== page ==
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  1. #1
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    Four (relatively) painless small-network upgrades




    BEST HARDWARE

    Four (relatively) painless small-network upgrades


    By Becky Waring

    It's a sad fact of computing life that we obsess over upgrading to the latest smartphone or laptop while allowing key supporting hardware to languish until it's dead or obsolete.

    Your network, for example, is only as good as its weakest link. Save time and money with these often-overlooked yet relatively easy upgrades for home or small-office networks.

    The full text of this column is posted at windowssecrets.com/best-hardware/four-(relatively)-painless-small-network-upgrades/ (opens in a new window/tab).

    Columnists typically cannot reply to comments here, but do incorporate the best tips into future columns.
    Last edited by Tracey Capen; 2011-08-03 at 16:50.

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    Cable length for Gigabit copper links

    I saw the comment that Gigabit Cat6 runs allow 1000baseT runs of 700 ft, but that is not supported by any major manufacturers as they recommend a maximum 100m length for copper connections. Part of the restrictions on cable length are due to legacy Ethernet timing (see slot time, collision detection, etc)  Typical maximum length is closer to 95m (allowing 5 m for patch cord use). Cable runs that require more than 100m are reached using fiber links. If I was having any problems with a link, stability, link loss, etc, and I found out the cable length was greater than 100m, then problem determination would end and the customer would be enlightened about the maximum cable length for that speed of cable. I work for a  company that manufactures 801.11 wireless infrastructure and have a bit of experience with wireless and wired Ethernet connections. One point that wasn't made in the article, is that to fully utilize any 802.11n wireless connections, it requires a connection faster than 100mbit (typically gigabit) between the access point and the infrastructure. Using a 100mbit connection may allow single stream operation, but to use any multistream (aka mimo) to any infrastructure requires a faster connection.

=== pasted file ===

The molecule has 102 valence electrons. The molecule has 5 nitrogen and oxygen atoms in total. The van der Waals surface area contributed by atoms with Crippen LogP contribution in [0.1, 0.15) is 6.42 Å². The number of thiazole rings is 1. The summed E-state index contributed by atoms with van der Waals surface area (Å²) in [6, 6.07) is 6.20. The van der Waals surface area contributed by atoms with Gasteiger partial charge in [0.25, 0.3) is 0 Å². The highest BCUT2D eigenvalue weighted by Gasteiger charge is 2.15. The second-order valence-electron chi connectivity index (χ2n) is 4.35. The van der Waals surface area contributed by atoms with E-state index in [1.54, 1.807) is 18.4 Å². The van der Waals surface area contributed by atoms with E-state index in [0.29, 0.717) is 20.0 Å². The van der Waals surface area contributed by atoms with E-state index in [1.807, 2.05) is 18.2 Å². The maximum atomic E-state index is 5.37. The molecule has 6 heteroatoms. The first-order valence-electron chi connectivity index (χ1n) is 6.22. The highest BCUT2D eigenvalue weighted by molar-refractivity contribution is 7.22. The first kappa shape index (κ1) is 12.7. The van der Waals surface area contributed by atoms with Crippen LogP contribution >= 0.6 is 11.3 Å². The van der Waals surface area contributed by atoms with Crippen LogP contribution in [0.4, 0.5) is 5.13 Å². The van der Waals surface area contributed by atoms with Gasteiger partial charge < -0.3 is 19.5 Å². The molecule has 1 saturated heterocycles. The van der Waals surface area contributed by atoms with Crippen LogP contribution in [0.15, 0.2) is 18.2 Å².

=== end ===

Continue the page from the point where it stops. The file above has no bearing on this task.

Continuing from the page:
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    ethernet

    My external hard drives which serve as back-up drives have USB cables rather than ethernet cables. I assume they are capable of the higher speeds and that is why Seagate and Western Digital used them. True? Also, I do have a 10/100 ethernet cable from my Comcast modem to my D-Link 424 router and then from my router to my Dell Studio XPS 9000. What I get from your article is that I should upgrade my router to a 1GB and use the correct CAT6 cable. Should I also work on changing the modem? I don't know much but I do know about "bottle-necks" and I am trying to figure out where it will be (because there is always a bottle-neck).

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    BTW: Great article, Becky. It had to be to get me to post rather than just read and read. heheheheh....

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    Lounge VIP bobprimak's Avatar
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    Quote Originally Posted by lindyp330 View Post
    My external hard drives which serve as back-up drives have USB cables rather than ethernet cables. I assume they are capable of the higher speeds and that is why Seagate and Western Digital used them. True? Also, I do have a 10/100 ethernet cable from my Comcast modem to my D-Link 424 router and then from my router to my Dell Studio XPS 9000. What I get from your article is that I should upgrade my router to a 1GB and use the correct CAT6 cable. Should I also work on changing the modem? I don't know much but I do know about "bottle-necks" and I am trying to figure out where it will be (because there is always a bottle-neck).
    First, welcome to The Lounge!

    The article is aimed at business networks, where most of the drives are network attached storage (NAS) or other network drive types. (Or, massive amounts of data need to be transferred to remote servers or other destinations.) This is not home user stuff. However, if a home user wants a business-class backup system, there are some considerations:

    First, Gigabit Ethernet gets throughput of 1000MB/sec, compared with USB 2 at 480 MB/sec. The actual throughput is actually a lot better over a network than with a computer communicating with a local USB hard drive, due to inefficiencies in the USB hardware and software interfaces. The raw numbers break down like this:

    (Source: This article.) The text in the article was published in 2005, so it is very out of date. But the table is just about right today, except that "High Speed" USB 2 is now the standard speed.